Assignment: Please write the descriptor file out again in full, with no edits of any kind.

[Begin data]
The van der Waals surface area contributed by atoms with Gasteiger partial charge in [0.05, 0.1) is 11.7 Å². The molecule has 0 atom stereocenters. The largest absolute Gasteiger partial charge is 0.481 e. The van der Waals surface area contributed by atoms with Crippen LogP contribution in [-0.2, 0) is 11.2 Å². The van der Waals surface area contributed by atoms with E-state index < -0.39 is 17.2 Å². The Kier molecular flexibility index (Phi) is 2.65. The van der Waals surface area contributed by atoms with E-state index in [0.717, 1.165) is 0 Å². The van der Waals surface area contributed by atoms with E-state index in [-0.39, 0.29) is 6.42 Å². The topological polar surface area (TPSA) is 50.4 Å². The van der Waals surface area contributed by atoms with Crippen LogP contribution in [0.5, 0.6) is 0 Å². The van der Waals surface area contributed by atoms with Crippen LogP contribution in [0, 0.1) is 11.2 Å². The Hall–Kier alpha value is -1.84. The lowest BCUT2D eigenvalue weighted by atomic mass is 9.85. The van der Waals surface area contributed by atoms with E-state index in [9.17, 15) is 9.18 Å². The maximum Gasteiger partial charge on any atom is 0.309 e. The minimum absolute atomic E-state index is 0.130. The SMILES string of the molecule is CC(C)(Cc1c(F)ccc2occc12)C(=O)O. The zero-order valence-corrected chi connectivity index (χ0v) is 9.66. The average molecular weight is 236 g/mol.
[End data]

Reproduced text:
The van der Waals surface area contributed by atoms with Gasteiger partial charge in [0.05, 0.1) is 11.7 Å². The molecule has 0 atom stereocenters. The largest absolute Gasteiger partial charge is 0.481 e. The van der Waals surface area contributed by atoms with Crippen LogP contribution in [-0.2, 0) is 11.2 Å². The van der Waals surface area contributed by atoms with E-state index < -0.39 is 17.2 Å². The Kier molecular flexibility index (Phi) is 2.65. The van der Waals surface area contributed by atoms with E-state index in [0.717, 1.165) is 0 Å². The van der Waals surface area contributed by atoms with E-state index in [-0.39, 0.29) is 6.42 Å². The topological polar surface area (TPSA) is 50.4 Å². The van der Waals surface area contributed by atoms with Crippen LogP contribution in [0.5, 0.6) is 0 Å². The van der Waals surface area contributed by atoms with Crippen LogP contribution in [0, 0.1) is 11.2 Å². The Hall–Kier alpha value is -1.84. The lowest BCUT2D eigenvalue weighted by atomic mass is 9.85. The van der Waals surface area contributed by atoms with E-state index in [9.17, 15) is 9.18 Å². The maximum Gasteiger partial charge on any atom is 0.309 e. The minimum absolute atomic E-state index is 0.130. The SMILES string of the molecule is CC(C)(Cc1c(F)ccc2occc12)C(=O)O. The zero-order valence-corrected chi connectivity index (χ0v) is 9.66. The average molecular weight is 236 g/mol.